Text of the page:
• Kyler Murray gets back on the field early: The opening weekend of NFL action will mark almost exactly nine months of recovery, so an October return is not at all unlikely.
• Aaron Donald “returns to form”: A down year for Donald is likely a career year for any other player, but he is poised to bounce back in 2023 and potentially win Defensive Player of the Year.
• Trey Lance gets shipped to a new team: At this point, Sam Darnold looks like the better backup, which makes Lance trade bait. (Lance has since been traded to the Dallas Cowboys.)
Estimated Reading Time: 8 minutes
We’ve had time to digest the moves of the offseason, so now it’s time to lose all perspective and offer some bold predictions for the 2023 NFL season.
This will move beyond simple win-loss predictions and focus on specific things for each team, some relevant to PFF grades and some more big-picture in nature.
Remember, these are bold predictions. They won't be the most accurate predictions in the world, but the takes will be rooted in data or tape evidence and are things that have a realistic chance of taking place, not just craziness summoned from ChatGPT.
Other Bold Prediction Articles
1. Kyler Murray is back starting games by October
Given how late into the season Kyler Murray was injured last year — it was Jan. 3 when he had surgery — combined with having little to play for this season, it was an offseason assumption that he wouldn’t feature until late in the year, if at all.
Murray’s recovery has been going well and he has already been jumping and working his way back to full explosive football activities. The opening weekend will mark almost exactly nine months of recovery, so an October return is not at all unlikely, barring any setbacks. His early return would give the new regime a significant portion of the season to evaluate their star quarterback.
2. Isaiah Simmons looks like a Pro Bowler at safety
Editor's Note: Simmons has since been traded to the New York Giants
The NFL still struggles badly with players who don’t fit the physical prototype at certain positions (more on that next). Isaiah Simmons was not a linebacker when he played well enough at Clemson to be drafted No. 8 overall. At 6-foot-4 and more than 235 pounds, he was the physical prototype of a linebacker’s body, but he was an outstanding defensive back or matchup player within that Clemson defense.
The Cardinals have slowly come to that realization during his time in the NFL and ended up playing him essentially as a slot cornerback last year, where he earned by far the best PFF grade of his career. This year, he figures to play primarily at safety, and I would expect another jump in production.
3. Zaven Collins at OLB will be a failed experiment
If the franchise is learning its lesson with Simmons, they’re immediately repeating the mistake with Zaven Collins, another player with an unusual body type for his position. At 6-foot-4 and around 260 pounds, Collins looks like an edge rusher, but he doesn’t yet have that skill set — and may never possess it.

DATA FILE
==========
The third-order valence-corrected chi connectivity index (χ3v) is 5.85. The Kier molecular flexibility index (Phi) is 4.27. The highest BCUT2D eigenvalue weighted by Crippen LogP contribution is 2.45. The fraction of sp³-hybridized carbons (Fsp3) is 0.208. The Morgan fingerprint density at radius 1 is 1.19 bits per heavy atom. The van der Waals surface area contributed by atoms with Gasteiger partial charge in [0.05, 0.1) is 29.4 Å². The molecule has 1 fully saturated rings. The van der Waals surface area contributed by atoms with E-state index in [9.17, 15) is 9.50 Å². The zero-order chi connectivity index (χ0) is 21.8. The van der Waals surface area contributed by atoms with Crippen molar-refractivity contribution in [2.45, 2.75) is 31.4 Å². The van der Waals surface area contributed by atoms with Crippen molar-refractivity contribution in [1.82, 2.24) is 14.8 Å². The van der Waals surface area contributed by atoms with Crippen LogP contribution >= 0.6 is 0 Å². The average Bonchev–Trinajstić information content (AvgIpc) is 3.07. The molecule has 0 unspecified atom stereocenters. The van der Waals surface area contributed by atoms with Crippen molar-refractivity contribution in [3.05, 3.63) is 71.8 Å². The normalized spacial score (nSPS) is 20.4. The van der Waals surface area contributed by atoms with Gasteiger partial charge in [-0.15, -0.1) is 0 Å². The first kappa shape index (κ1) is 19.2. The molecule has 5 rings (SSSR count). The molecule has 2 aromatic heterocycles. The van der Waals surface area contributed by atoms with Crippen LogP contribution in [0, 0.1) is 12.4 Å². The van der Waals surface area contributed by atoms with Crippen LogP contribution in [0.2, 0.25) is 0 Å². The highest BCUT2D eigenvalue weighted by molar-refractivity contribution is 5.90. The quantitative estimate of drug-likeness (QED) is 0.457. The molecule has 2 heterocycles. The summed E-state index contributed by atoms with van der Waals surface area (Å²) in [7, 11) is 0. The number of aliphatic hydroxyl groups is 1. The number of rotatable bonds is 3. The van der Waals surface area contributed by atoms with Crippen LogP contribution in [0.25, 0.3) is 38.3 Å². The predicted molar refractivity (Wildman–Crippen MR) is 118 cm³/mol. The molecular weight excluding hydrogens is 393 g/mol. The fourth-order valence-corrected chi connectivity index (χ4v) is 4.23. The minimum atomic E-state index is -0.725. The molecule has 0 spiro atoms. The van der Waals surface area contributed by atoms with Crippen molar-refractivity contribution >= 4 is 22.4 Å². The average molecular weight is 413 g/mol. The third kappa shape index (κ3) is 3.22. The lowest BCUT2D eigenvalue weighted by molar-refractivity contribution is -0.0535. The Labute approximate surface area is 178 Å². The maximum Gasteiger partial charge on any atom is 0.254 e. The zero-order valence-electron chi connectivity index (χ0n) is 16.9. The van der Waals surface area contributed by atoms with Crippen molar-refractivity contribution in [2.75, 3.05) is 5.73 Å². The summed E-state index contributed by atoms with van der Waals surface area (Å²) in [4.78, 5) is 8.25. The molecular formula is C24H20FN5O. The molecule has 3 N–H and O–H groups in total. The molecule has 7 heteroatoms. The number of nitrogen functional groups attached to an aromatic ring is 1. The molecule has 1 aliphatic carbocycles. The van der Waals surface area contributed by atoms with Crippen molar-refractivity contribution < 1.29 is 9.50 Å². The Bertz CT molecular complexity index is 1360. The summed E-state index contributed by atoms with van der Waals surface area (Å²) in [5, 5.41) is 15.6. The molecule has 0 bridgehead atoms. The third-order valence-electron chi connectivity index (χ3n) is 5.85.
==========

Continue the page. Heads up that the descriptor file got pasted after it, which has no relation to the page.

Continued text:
Collins finished 2022 with just 16 pressures from 127 pass-rushing snaps, primarily on the blitz, where the matchups are easier for a pass rusher. He was virtually never deployed as an edge rusher in college, but the Cardinals are projecting that position switch for him in the hope that he will play better because he looks like he should be an edge rusher purely from a physical standpoint. My expectation is that it just won’t work.
1. Aaron Donald wins Defensive Player of the Year
The first significant injury of Aaron Donald’s career and the world acts like the man’s career is toast. The NFL players voted him as the 11th-best player in the league heading into the 2023 regular season. Last year was unquestionably the worst season of Donald’s professional career, and it still saw him post a 90.7 PFF pass-rushing grade and notch as many total pressures as Carolina’s Derrick Brown (40). Donald has been the best player in the NFL for almost the entirety of his career, so there’s no reason he does anything but bounce back in 2023.
2. Tre'Vius Hodges-Tomlinson ends up a starting cornerback
Most draft scouting reports on Hodges-Tomlinson talked about him being one of the best slot cornerback prospects in the draft, despite the fact that he played just 29 snaps in the slot last season. When measuring just under 5-foot-8 and 178 pounds, it is assumed that you can’t survive on the outside. That was never a problem in college for Hodges-Tomlinson.
In his preseason debut, he went toe-to-toe with Chargers first-round rookie receiver Quentin Johnston, a player seven inches taller and around 45 pounds heavier. Tomlinson won that battle, allowing just one catch for eight yards on five targets. The Rams have opportunities available at cornerback, so if Tomlinson can continue to defy expectations, don’t be shocked to see him win a starting job outside, not in the slot.
3. Offense ranks bottom 10 in the NFL